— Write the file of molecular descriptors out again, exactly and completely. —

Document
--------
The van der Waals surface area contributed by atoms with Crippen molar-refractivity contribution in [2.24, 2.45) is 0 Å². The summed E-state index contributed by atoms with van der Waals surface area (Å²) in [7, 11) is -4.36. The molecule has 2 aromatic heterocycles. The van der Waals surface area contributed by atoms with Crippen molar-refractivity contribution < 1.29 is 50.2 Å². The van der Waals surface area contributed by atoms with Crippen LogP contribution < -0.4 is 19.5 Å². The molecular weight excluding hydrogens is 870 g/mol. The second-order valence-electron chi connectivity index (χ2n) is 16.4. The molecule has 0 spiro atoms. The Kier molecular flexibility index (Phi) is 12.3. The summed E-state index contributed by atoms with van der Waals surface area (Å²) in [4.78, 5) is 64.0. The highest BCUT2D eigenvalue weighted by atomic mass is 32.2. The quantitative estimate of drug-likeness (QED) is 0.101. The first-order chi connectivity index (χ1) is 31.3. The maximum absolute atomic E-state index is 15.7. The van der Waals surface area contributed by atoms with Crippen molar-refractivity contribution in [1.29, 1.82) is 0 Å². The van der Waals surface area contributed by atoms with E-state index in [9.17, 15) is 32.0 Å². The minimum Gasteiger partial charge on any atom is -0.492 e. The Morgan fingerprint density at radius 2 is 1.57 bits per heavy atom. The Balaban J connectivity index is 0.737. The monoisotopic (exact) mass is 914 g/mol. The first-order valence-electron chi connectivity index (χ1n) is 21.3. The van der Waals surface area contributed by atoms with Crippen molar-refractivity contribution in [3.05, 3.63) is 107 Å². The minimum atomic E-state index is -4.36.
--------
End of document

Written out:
The van der Waals surface area contributed by atoms with Crippen molar-refractivity contribution in [2.24, 2.45) is 0 Å². The summed E-state index contributed by atoms with van der Waals surface area (Å²) in [7, 11) is -4.36. The molecule has 2 aromatic heterocycles. The van der Waals surface area contributed by atoms with Crippen molar-refractivity contribution < 1.29 is 50.2 Å². The van der Waals surface area contributed by atoms with Crippen LogP contribution < -0.4 is 19.5 Å². The molecular weight excluding hydrogens is 870 g/mol. The second-order valence-electron chi connectivity index (χ2n) is 16.4. The molecule has 0 spiro atoms. The Kier molecular flexibility index (Phi) is 12.3. The summed E-state index contributed by atoms with van der Waals surface area (Å²) in [4.78, 5) is 64.0. The highest BCUT2D eigenvalue weighted by atomic mass is 32.2. The quantitative estimate of drug-likeness (QED) is 0.101. The first-order chi connectivity index (χ1) is 31.3. The maximum absolute atomic E-state index is 15.7. The van der Waals surface area contributed by atoms with Crippen molar-refractivity contribution in [1.29, 1.82) is 0 Å². The van der Waals surface area contributed by atoms with E-state index in [9.17, 15) is 32.0 Å². The minimum Gasteiger partial charge on any atom is -0.492 e. The Morgan fingerprint density at radius 2 is 1.57 bits per heavy atom. The Balaban J connectivity index is 0.737. The monoisotopic (exact) mass is 914 g/mol. The first-order valence-electron chi connectivity index (χ1n) is 21.3. The van der Waals surface area contributed by atoms with Crippen molar-refractivity contribution in [3.05, 3.63) is 107 Å². The minimum atomic E-state index is -4.36.